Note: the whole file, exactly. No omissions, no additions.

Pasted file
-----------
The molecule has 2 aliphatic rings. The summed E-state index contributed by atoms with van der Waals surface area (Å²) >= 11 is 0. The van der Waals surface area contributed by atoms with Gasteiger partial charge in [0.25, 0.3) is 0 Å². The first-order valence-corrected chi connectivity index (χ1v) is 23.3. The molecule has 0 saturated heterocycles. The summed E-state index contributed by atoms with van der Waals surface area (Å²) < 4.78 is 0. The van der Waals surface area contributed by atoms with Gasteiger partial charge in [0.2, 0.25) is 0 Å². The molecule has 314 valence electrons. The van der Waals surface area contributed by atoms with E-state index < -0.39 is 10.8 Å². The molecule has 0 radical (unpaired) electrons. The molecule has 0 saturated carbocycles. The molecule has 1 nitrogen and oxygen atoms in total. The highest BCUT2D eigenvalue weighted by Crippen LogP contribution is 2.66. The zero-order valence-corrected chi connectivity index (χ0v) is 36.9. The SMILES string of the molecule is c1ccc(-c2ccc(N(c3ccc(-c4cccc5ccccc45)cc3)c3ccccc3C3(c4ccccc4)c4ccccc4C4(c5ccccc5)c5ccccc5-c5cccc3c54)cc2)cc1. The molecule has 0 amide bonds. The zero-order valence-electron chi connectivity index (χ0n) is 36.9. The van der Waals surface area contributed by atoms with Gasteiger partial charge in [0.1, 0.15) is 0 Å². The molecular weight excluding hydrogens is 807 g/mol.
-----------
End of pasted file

The molecule has 2 aliphatic rings. The summed E-state index contributed by atoms with van der Waals surface area (Å²) >= 11 is 0. The van der Waals surface area contributed by atoms with Gasteiger partial charge in [0.25, 0.3) is 0 Å². The first-order valence-corrected chi connectivity index (χ1v) is 23.3. The molecule has 0 saturated heterocycles. The summed E-state index contributed by atoms with van der Waals surface area (Å²) < 4.78 is 0. The van der Waals surface area contributed by atoms with Gasteiger partial charge in [0.2, 0.25) is 0 Å². The molecule has 314 valence electrons. The van der Waals surface area contributed by atoms with E-state index < -0.39 is 10.8 Å². The molecule has 0 radical (unpaired) electrons. The molecule has 0 saturated carbocycles. The molecule has 1 nitrogen and oxygen atoms in total. The highest BCUT2D eigenvalue weighted by Crippen LogP contribution is 2.66. The zero-order valence-corrected chi connectivity index (χ0v) is 36.9. The SMILES string of the molecule is c1ccc(-c2ccc(N(c3ccc(-c4cccc5ccccc45)cc3)c3ccccc3C3(c4ccccc4)c4ccccc4C4(c5ccccc5)c5ccccc5-c5cccc3c54)cc2)cc1. The molecule has 0 amide bonds. The zero-order valence-electron chi connectivity index (χ0n) is 36.9. The van der Waals surface area contributed by atoms with Gasteiger partial charge in [0.1, 0.15) is 0 Å². The molecular weight excluding hydrogens is 807 g/mol.